There is a sense of movement and mystery in Cathy Leaycraft’s work Claymont Moon- a feeling that, as the viewer, it is your eyes, your own distorted vision causing the image to stretch and blur… like you are lying in the street in front of that house, looking up at the moon, suspended in blue gelatin.

Xander Dumas and Elliot Mittens

Xander Dumas and Elliot Mittens: Maria Spelterini

According to Wikipedia, Maria Spelterina (sometimes spelled Spelterina and occasionally referred to as Marie, 1853-1912) was an Italian tightrope walker who was the only woman to cross the Niagara gorge on a tightrope, which she did on July 8, 1876. Four days later, she went on to cross again wearing peach baskets on her feet, and seven days after that with a blindfold… finally, just a few days hence, she crossed with her ankles and wrists manacled. She was described as a “buxom, beautiful woman” and was famous for wearing outrageous costumes. Xander Dumas and Elliot Mittens, also known as the Baltimore-based acro-balancing duo, Dandy Vagabonds, have illustrated a striking series of carefully crafted posters of innovative female performers who defied the gender stereotypes of their times. This one is admittedly personal, as I have long been a big fan of their multi-genre, multi-media collaborations.

Lonnie Ingram

Lonnie Ingram: Ethnic Battle; 2012; galvanized steel wire; 12” x 11” x 10”

I had the pleasure of visiting Lonnie Ingram’s studio during my epic, chock-full, city-wide-traveling weekend of Open Studio Tour this year, and his was one of my favorite stops- also, as it turns out, he lives right in my neighborhood. He showed me how he bunches lengths of steel wire together, wrapping each piece with additional wire to add strength and texture. He obsessively builds his wire sculptures day and night, creating expressive characters, animals, and illustrative scenarios such as that of his donation, Ethnic Battle. Lonnie, you really “dropped the mic” with this one!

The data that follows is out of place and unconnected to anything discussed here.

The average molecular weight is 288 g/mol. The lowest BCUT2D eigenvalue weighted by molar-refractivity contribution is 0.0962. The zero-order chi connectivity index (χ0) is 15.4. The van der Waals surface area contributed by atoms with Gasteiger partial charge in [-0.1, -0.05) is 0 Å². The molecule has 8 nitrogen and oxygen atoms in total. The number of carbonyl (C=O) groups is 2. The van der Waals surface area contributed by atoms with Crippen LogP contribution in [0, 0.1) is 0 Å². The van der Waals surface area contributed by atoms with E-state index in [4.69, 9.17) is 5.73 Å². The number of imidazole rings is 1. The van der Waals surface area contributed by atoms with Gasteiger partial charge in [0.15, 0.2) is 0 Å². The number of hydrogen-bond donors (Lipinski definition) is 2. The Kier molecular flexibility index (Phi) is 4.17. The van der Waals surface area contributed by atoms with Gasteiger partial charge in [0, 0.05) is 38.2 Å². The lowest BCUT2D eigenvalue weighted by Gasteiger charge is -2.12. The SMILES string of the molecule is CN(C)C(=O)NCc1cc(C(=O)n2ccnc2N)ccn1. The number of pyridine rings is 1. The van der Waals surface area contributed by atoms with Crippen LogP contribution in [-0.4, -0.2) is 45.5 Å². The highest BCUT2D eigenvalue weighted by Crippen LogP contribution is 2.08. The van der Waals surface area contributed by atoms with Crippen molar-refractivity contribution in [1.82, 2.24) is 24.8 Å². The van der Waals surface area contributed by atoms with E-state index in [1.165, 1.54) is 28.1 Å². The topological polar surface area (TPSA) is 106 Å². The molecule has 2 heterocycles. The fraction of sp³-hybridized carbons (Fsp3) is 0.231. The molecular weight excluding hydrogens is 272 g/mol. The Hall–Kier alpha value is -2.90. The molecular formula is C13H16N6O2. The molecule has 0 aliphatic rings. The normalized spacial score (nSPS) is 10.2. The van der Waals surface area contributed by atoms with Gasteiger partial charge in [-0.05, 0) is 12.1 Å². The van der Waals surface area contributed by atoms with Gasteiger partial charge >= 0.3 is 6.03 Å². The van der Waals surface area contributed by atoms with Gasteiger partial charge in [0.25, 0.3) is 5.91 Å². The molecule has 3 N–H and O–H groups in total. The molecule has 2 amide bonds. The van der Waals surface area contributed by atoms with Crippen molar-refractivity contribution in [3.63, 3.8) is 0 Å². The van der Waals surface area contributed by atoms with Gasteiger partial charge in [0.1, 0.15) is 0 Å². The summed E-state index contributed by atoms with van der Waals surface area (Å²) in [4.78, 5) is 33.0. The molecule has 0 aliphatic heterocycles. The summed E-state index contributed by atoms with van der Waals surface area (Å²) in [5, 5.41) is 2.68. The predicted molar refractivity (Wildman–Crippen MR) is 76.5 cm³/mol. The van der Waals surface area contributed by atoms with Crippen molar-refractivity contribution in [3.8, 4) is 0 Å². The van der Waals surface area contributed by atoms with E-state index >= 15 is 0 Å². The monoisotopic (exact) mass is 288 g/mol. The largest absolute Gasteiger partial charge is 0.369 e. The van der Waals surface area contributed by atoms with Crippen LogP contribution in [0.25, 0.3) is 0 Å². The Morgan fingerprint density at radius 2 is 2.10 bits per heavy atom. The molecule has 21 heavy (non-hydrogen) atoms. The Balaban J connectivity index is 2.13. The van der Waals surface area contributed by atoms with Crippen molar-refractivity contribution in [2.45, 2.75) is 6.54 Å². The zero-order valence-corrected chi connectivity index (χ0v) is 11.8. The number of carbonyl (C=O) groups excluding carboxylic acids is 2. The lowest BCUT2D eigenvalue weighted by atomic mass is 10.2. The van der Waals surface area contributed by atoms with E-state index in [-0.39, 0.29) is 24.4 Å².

Sullivan_Bridget

Bridget Sullivan: Sycamore; pigment print, encaustic paint, pastel on panel; 2012; 14” x 18”

I love work that demonstrates multiple processes and mixing of multiple mediums, so Bridget Sullivan’s Sycamore is a very appealing piece from my perspective. Her ethereal use of encaustic wax blends seamlessly with the image of the towering tree, and creates a tactile, textural effect with a lot of depth.

Curtona Madeline

Madeleine Cutrona; Campus Map; 2014; digital print; 16” x 16”

Madeleine Cutrona’s work, Campus Map tells us to ‘FOLLOW YOUR DREAMS’ and lets us know that ‘WE CAN DO IT’. This type of reassurance is just what I would like to see on my dorm room wall in the am, along with a rickety wooden rainbow bridge, which will lead me to my very own ‘YOUR FUTURE’. This ‘BARGAIN BASEMENT UNIVERSITY CAMPUS MAP’ directs us to such locals as the ‘REAL WORLD ATHLETIC COMPLEX’, the ‘STUDENT LOANING LIBRARY’, and the ‘CENTER FOR HIGH-PAYING JOBS AND SOCIALLY ACCEPTABLE SUCCESS’, all surrounded by a perilously pointy snow-capped mountain range. I see it as a tongue and cheek jab at the competitive and capitalistic system of higher education, and the often empty guarantee that graduates will easily achieve the ‘American dream’.

Schreibman_Anita

Anita Schreibman: I Went to a Garden Party; 2014; hand-dyed and printed textile on Japanese paper; 28” x 30”

Anita Schreibman’s I Went to a Garden Party appeals to my fiber art sensibilities, and where those intersect with the use of garment and decorative textile, in this case- doily imagery. It is also just such a nice looking, large, well-framed piece of artwork, with a subtle use of color and beautiful integration of paper as a hand-made, crafted material that goes way beyond its normal function as a surface upon which to make a mark.

I hope I have piqued your interest, or at the very least talked you into coming to an amazing party! Please visit our website to learn more about this exciting event!

Click here to see all 77 works of art in the show:
http://school33.org/index.cfm?page=events&section=3&subsection=artwork

And buy tickets here: https://boparegistrations.wufoo.com/forms/lotta-art-2014-ticket-form/

School 33 Art Center is located at 1427 Light Street in Federal Hill, Baltimore Md. 21230.

Related Stories
Monique Crabb’s reverent textile works

Monique Crabb explores loss and longing through a combination of photography and fiber art

10 Must-Read Stories from Baltimore-Based Writers and Publications

Updates from local media and Baltimore-based journalists

Jang’s practice embodies the mutable relationship between art and craft

Jang is a conceptual artist, a popular tattoo artist, and a renaissance creative with a grip on what it means to make exciting and thought-provoking contemporary artworks in various forms.

BmoreArt’s Picks presents the best weekly art openings, events, and performances happening in Baltimore and surrounding areas.

Stay home, stay healthy, stay engaged in the arts.